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UAWG comments on the HTML5 Image Description Extension

From: Jim Allan <jimallan@tsbvi.edu>
Date: Thu, 23 Jan 2014 17:26:07 -0600
Message-ID: <CA+=z1WmMf7E6d5OS+P8k6KBbuj39VBDs9E_gyGs9K-kjo5aWog@mail.gmail.com>
To: WAI-ua <w3c-wai-ua@w3.org>, HTML Accessibility Task Force <public-html-a11y@w3.org>
Below are UAWG comments on the HTML5 Image Description Extension
(longdesc) (https://dvcs.w3.org/hg/html-proposals/raw-file/default/longdesc1/longdesc.html).

Important Comments:

1.  Other image types: We don't understand the decision to allow the
new longdesc to apply only to img elements, as it seems to be just as
appropriate for things like groups of images (which may make up one
whole image as far as the user is concerned), svg elements, objects,
and even tables or arrangements of colored divs. We recommend allowing
longdesc to apply to other elements.

2.  Discoverable by users: Section 3.0.03 says 'User agents should
enable users to discover when images in a page contain a long
description. We believe that the spec should make this a requirement
(MUST instead of SHOULD), and also ensure that the user does not need
to try clicking on every element to find which have longdesc
properties.
Suggested wording, "User agents MUST enable users to discover when
images in a page contain a long description without having to query
each element individually.
A similar change should be made in the Requirements section where it
currently says "A user SHOULD be able to determine that there is a
description available for a given image." This should also be changed
from SHOULD to MUST.

3.  Provide UI guidance: The document should provide some guidance or
examples of how user agents could implement linked images with
longdesc. Section 3.0.3 says "If the longdesc value is valid, User
agents must make the link available to all users through the regular
user interface(s)." That's ambiguous as to whether it means "through
the user agent's own UI (rather than relying on assistive technology)"
or "through the user agent's normal clicks and keystrokes for
activating links". It's clear that the user agent can't simply provide
a single standard hyperlink when the img is inside an anchor and also
contains a longdesc unless that pops up a choice of jumps, but it
could instead append a separate hyperlink to the longdesc, or it could
provide a separate command on the link's context menu and/or on a menu
bar menu when the element has focus, etc. Of course, any guidance
should be suggestions, rather than prescriptive, as we don't want to
prevent user agent developers from providing new, innovative UI or UI
that's appropriate for their product and its platform. We also
recommend you explicitly state that the longdesc link be actionable
rather than allowing the user agent to merely display the URI (as is
done by Firefox's View Image Info command in the Context menu for an
image.).

Editorial Comments:

1. Use Case keywords seem random: In the section on Use Cases, the
Requires and Helped By keywords (which link to appropriate entries in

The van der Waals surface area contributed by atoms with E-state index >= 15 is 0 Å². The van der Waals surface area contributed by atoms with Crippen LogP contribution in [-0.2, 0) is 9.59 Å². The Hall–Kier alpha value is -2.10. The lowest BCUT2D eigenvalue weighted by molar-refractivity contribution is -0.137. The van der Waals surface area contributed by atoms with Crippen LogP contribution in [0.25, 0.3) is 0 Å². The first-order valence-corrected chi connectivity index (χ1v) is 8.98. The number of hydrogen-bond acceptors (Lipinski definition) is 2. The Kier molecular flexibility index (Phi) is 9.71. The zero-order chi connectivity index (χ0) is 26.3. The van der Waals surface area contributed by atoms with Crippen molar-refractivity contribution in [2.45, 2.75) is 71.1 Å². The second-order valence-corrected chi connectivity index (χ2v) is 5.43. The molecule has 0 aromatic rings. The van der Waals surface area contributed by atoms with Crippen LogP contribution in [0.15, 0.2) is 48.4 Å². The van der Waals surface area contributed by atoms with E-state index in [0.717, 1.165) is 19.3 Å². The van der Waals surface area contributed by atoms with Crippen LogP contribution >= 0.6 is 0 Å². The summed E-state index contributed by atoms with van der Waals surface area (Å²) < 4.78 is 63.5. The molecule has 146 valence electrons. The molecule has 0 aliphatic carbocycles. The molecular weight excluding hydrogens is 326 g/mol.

"Requirements for an Image Description Functionality") are a nice
touch. However, we don't understand the choices made as to which
keywords are listed for each use case. For example, why would
Discountability be important for "Identifying a well-known image", but
not for "Describing a complex diagram", or why would Simple Return be
useful for the latter but not the former?

2. Contrast with ARIA DescribedBy: The use case "Referring to an
existing description" sounds like exactly what ARIA DescribedBy is
used for, so it might be good to clarify why longdesc is also needed,
and whether you're recommending one or both be used.

3. Delimit blocks in the document: As a purely editorial/formatting
issue, the document should not convey information by using CSS :before
pseudo elements or graphical formatting alone. The problem with
:before is the content is not in the DOM and screenreaders don't see
it. The problem with graphical formatting is that the blocks starting
with "This section is informative" are indented and have a differently
colored background, but there is nothing textual to denote where the
block ends.

4. Web page contains insecure content: FYI, when loading the page
https://dvcs.w3.org/hg/html-proposals/raw-file/default/longdesc1/longdesc.html,
Firefox 26.0 generates a warning saying "Firefox has blocked content
that isn't secure. Most websites will still work properly even when
this content is blocked." It links to the following page for details:
https://support.mozilla.org/en-US/kb/how-does-content-isnt-secure-affect-my-safety.

5. Under the requirement "Structured Markup" is "A user should be able
to determine that there is a description available for a given image."
This is not really related to structured markup, so should be under
the requirement "Discoverability". We suggest moving "A user should be
able to determine that there is a description available for a given
image. " in the definition of Structured Markup to the definition

Thank-you
User Agent Working Group
Jim Allan, Kelly Ford Co-Chairs
Jeanne Spellman, Team Contact

-- 
Jim Allan, Accessibility Coordinator & Webmaster
Texas School for the Blind and Visually Impaired
1100 W. 45th St., Austin, Texas 78756
voice 512.206.9315    fax: 512.206.9264  http://www.tsbvi.edu/
"We shape our tools and thereafter our tools shape us." McLuhan, 1964
Received on Thursday, 23 January 2014 23:26:31 UTC

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